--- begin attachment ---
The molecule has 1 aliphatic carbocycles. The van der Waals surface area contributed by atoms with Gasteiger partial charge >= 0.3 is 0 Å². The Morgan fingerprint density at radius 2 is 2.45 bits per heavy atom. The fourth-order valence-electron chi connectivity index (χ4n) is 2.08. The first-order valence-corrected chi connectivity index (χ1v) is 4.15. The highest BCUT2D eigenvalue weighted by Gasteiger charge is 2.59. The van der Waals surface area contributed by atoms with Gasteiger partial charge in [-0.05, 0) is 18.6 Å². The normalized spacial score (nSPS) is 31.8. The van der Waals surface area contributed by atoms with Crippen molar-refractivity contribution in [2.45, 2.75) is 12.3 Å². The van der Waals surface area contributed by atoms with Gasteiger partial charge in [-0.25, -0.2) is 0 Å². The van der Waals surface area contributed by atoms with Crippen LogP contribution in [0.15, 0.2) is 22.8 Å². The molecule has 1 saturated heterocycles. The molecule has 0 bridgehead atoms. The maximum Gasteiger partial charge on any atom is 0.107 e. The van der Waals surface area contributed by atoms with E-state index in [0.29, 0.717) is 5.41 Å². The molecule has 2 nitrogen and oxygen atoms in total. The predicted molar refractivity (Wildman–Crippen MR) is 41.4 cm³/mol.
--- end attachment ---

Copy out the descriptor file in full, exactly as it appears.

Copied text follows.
The molecule has 1 aliphatic carbocycles. The van der Waals surface area contributed by atoms with Gasteiger partial charge >= 0.3 is 0 Å². The Morgan fingerprint density at radius 2 is 2.45 bits per heavy atom. The fourth-order valence-electron chi connectivity index (χ4n) is 2.08. The first-order valence-corrected chi connectivity index (χ1v) is 4.15. The highest BCUT2D eigenvalue weighted by Gasteiger charge is 2.59. The van der Waals surface area contributed by atoms with Gasteiger partial charge in [-0.05, 0) is 18.6 Å². The normalized spacial score (nSPS) is 31.8. The van der Waals surface area contributed by atoms with Crippen molar-refractivity contribution in [2.45, 2.75) is 12.3 Å². The van der Waals surface area contributed by atoms with Gasteiger partial charge in [-0.25, -0.2) is 0 Å². The van der Waals surface area contributed by atoms with Crippen LogP contribution in [0.15, 0.2) is 22.8 Å². The molecule has 1 saturated heterocycles. The molecule has 0 bridgehead atoms. The maximum Gasteiger partial charge on any atom is 0.107 e. The van der Waals surface area contributed by atoms with E-state index in [0.29, 0.717) is 5.41 Å². The molecule has 2 nitrogen and oxygen atoms in total. The predicted molar refractivity (Wildman–Crippen MR) is 41.4 cm³/mol.